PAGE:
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Fire shuts down major Chevron oil refinery in northern Calif.

Residents living near Richmond, California, are being told to stay inside and shut their windows after a fire erupted at a Chevron oil refinery. NBCNews.com's Dara Brown reports.

Updated at 8:05 a.m. ET: A massive fire struck at the core of Chevron's large Richmond, Calif., refinery on Monday, spewing flames and a column of smoke into the air, and threatening a prolonged outage that may increase prices of U.S. gasoline. 

The fire was contained by 11 p.m. (2 a.m. ET), according to the company. The fire blazed for hours after it erupted at the refinery in a densely populated industrial suburb east of San Francisco. Smoke could be seen billowing over the Bay Area and four train stations were shut.

Thousands of local residents were ordered to stay indoors and shut all windows and doors after the fire hit the sole crude unit at the 245,000 barrel per day plant, which accounts for one-eighth of California state's refining capacity. But that order was later lifted.

"I heard a big boom ... then the alarms started going off," 23-year-old local resident Daniela Rodriguez told the Contra Costa Times.

"I was getting kind of scared. I went into my backyard and could see a big, dark gray cloud. I saw it was coming from where the refinery is, so I told my mom to lock the windows," the newspaper quoted her as saying.

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The plume from the fire reached an estimated 3,000 to 4,000 feet above ground level, officials said at a news conference, according to the Times.

No fatalities
All workers had been accounted for and no fatalities were reported, but one employee was treated at an on-site clinic for burns to his wrist, the San Francisco Chronicle said.

About 200 people have sought medical help, complaining of respiratory problems, the San Pablo, Calif.-based Doctors Medical Center said in a statement.

"They told me I'm not going to die, but it sure feels pretty serious," 21-year-old Richmond resident Julius Bailey told the Chronicle after seeing a doctor for respiratory complaints at Kaiser’s Richmond Medical Center.

The fire had started in the No. 4 crude unit, the only one at the plant, at 6:15 p.m. shortly after a leak was discovered, Chevron said.

As the leak grew, workers were evacuated, plant manager Nigel Hearn told journalists at the site. He said some units were still operating, but gave no details. 

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Supply could be affected
Any lengthy disruption in production could affect the supply of fuel in the West Coast, particularly gasoline, due to the difficulty in meeting California's super-clean specifications. The region also has few immediate alternative supply sources. 

"Chevron will have a hard time finding replacement barrels in an already short market," said Bob van der Valk, a petroleum industry analyst in Terry, Mont.

"Refineries are already drawing down summer blend inventory in anticipation of the switch back to winter blend gasoline,"  he said.

Residents of Richmond were advised to "shelter in place", an order often given during refinery accidents to shield against possible exposure to toxic chemicals or smoke. Sulfuric acid and nitrogen dioxide were released during the incident, according to a filing with the California Emergency Management Agency.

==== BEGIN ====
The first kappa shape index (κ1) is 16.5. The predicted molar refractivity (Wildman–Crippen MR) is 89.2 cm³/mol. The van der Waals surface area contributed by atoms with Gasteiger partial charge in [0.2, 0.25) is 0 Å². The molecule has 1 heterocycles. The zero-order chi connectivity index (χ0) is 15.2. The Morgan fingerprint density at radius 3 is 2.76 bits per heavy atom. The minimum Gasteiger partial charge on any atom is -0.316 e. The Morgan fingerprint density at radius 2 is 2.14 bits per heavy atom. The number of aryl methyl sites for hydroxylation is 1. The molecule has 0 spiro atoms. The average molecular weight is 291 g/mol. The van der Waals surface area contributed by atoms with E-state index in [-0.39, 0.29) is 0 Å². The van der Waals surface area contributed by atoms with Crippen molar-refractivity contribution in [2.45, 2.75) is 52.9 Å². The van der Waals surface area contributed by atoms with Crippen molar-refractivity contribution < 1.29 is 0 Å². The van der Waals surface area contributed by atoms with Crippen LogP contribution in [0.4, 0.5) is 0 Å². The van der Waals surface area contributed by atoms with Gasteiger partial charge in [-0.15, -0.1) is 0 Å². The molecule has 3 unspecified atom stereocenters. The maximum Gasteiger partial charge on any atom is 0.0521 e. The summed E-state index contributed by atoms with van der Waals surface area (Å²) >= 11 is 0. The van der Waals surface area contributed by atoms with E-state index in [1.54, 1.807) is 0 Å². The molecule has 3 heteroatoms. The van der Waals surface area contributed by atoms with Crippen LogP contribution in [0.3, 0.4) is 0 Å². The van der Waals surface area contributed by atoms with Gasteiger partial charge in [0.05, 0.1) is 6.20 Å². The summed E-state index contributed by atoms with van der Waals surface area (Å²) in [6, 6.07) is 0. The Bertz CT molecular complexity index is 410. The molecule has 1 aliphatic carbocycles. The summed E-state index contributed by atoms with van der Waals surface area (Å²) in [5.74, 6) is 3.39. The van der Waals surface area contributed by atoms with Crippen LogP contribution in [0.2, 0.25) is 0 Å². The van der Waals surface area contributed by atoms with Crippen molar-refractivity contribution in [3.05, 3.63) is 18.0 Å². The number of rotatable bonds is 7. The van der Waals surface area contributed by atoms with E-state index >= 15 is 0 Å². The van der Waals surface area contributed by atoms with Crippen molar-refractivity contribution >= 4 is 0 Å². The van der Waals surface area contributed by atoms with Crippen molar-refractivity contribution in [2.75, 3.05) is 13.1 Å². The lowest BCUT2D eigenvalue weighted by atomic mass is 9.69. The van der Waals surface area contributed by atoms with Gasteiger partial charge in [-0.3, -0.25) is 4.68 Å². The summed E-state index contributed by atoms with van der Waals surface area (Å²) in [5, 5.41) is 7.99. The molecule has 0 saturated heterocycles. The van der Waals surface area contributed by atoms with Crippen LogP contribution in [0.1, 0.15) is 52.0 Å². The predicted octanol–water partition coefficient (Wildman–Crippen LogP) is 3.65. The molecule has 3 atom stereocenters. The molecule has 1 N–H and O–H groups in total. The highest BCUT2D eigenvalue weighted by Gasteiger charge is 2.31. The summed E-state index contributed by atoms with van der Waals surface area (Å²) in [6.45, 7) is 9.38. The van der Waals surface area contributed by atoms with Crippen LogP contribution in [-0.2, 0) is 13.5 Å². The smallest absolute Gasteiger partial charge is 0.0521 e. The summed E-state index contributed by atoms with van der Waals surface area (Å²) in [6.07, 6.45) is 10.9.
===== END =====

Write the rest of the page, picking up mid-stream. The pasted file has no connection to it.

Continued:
"We heard the sirens go off and I said, 'Thunderdome blew,'" Richmond resident Emmett Zediker told the Times.

Josh Edelson / Reuters

Firefighters douse flames at the Chevron oil refinery in in Richmond, Calif., on Monday.

"We call Chevron 'Thunderdome' because when it blows, it blows. So we cracked open a bottle of vintage wine and we are having an apocalypse party," the Times quoted him as saying.

Key to local economy
The refinery, the third-largest in California and among the oldest in the country, is key to the economy of Richmond, a declining industrial city. But it has stirred controversy among local residents concerned about the environmental impacts and local politicians often seeking more tax revenues.

"I looked out the window and saw 40 foot flames and black smoke," Marc Mowrey, a Point Richmond resident who lives about a mile from the plant, said in a telephone interview.

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He said the smell was not exceptional or very different from other days, but a huge plume of smoke was sitting over Richmond and neighboring El Cerrito.

At its peak 10 years ago, the refinery employed over 1,300 people on a site of over 2,900 acres.

Last week, the refinery reported vapor leaks and a compressor failure to California pollution regulators, according to notices. The notices did not say which units were involved.

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We are "very disappointed that this happened, and apologize that we are inconveniencing our neighbors," Chevron spokesman Walt Gill told local television.

A Reuters reporter who lives nearby said he heard some loud bangs and a siren as the fire erupted, but a Chevron spokesman denied reports of an explosion. 

In 2006, an explosion at the plant sent hundreds of people to the hospital. Incidents also occurred in 1999 and 2007.

It is common to shut down the entire plant in the event of a major blaze. A Feb. 17 fire at the crude installation units of BP's 225,000-bpd Cherry Point, Wash., refinery led to a three-month shutdown and sent the regional price premium to more than $1 a gallon in some places.

Read Chevron's official statements on the incident

Reuters and NBC News staff contributed to this report.

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